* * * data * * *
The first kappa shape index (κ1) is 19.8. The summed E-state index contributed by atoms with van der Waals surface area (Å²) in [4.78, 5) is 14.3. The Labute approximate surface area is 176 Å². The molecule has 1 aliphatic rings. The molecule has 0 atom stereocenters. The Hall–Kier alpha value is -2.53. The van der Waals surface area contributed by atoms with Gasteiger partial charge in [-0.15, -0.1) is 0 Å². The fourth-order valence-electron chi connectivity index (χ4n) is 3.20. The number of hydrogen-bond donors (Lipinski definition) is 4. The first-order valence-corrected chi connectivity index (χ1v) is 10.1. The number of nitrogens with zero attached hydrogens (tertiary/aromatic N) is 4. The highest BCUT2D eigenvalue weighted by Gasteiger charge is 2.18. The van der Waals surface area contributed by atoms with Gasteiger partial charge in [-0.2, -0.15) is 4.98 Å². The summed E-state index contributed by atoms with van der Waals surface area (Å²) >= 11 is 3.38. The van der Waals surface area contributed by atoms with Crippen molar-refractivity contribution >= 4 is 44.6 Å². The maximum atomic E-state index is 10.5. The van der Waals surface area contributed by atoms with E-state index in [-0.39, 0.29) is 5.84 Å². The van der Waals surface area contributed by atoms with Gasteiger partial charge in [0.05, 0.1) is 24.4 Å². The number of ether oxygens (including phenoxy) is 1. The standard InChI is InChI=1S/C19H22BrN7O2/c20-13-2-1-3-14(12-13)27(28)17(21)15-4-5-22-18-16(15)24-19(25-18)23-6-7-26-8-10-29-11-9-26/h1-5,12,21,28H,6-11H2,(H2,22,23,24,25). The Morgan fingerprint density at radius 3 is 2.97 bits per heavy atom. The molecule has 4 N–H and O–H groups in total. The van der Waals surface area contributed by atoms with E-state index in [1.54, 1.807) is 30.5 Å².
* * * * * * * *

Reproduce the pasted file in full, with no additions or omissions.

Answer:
The first kappa shape index (κ1) is 19.8. The summed E-state index contributed by atoms with van der Waals surface area (Å²) in [4.78, 5) is 14.3. The Labute approximate surface area is 176 Å². The molecule has 1 aliphatic rings. The molecule has 0 atom stereocenters. The Hall–Kier alpha value is -2.53. The van der Waals surface area contributed by atoms with Gasteiger partial charge in [-0.15, -0.1) is 0 Å². The fourth-order valence-electron chi connectivity index (χ4n) is 3.20. The number of hydrogen-bond donors (Lipinski definition) is 4. The first-order valence-corrected chi connectivity index (χ1v) is 10.1. The number of nitrogens with zero attached hydrogens (tertiary/aromatic N) is 4. The highest BCUT2D eigenvalue weighted by Gasteiger charge is 2.18. The van der Waals surface area contributed by atoms with Gasteiger partial charge in [-0.2, -0.15) is 4.98 Å². The summed E-state index contributed by atoms with van der Waals surface area (Å²) >= 11 is 3.38. The van der Waals surface area contributed by atoms with Crippen molar-refractivity contribution >= 4 is 44.6 Å². The maximum atomic E-state index is 10.5. The van der Waals surface area contributed by atoms with E-state index in [-0.39, 0.29) is 5.84 Å². The van der Waals surface area contributed by atoms with Gasteiger partial charge in [0.05, 0.1) is 24.4 Å². The number of ether oxygens (including phenoxy) is 1. The standard InChI is InChI=1S/C19H22BrN7O2/c20-13-2-1-3-14(12-13)27(28)17(21)15-4-5-22-18-16(15)24-19(25-18)23-6-7-26-8-10-29-11-9-26/h1-5,12,21,28H,6-11H2,(H2,22,23,24,25). The Morgan fingerprint density at radius 3 is 2.97 bits per heavy atom. The molecule has 4 N–H and O–H groups in total. The van der Waals surface area contributed by atoms with E-state index in [1.54, 1.807) is 30.5 Å².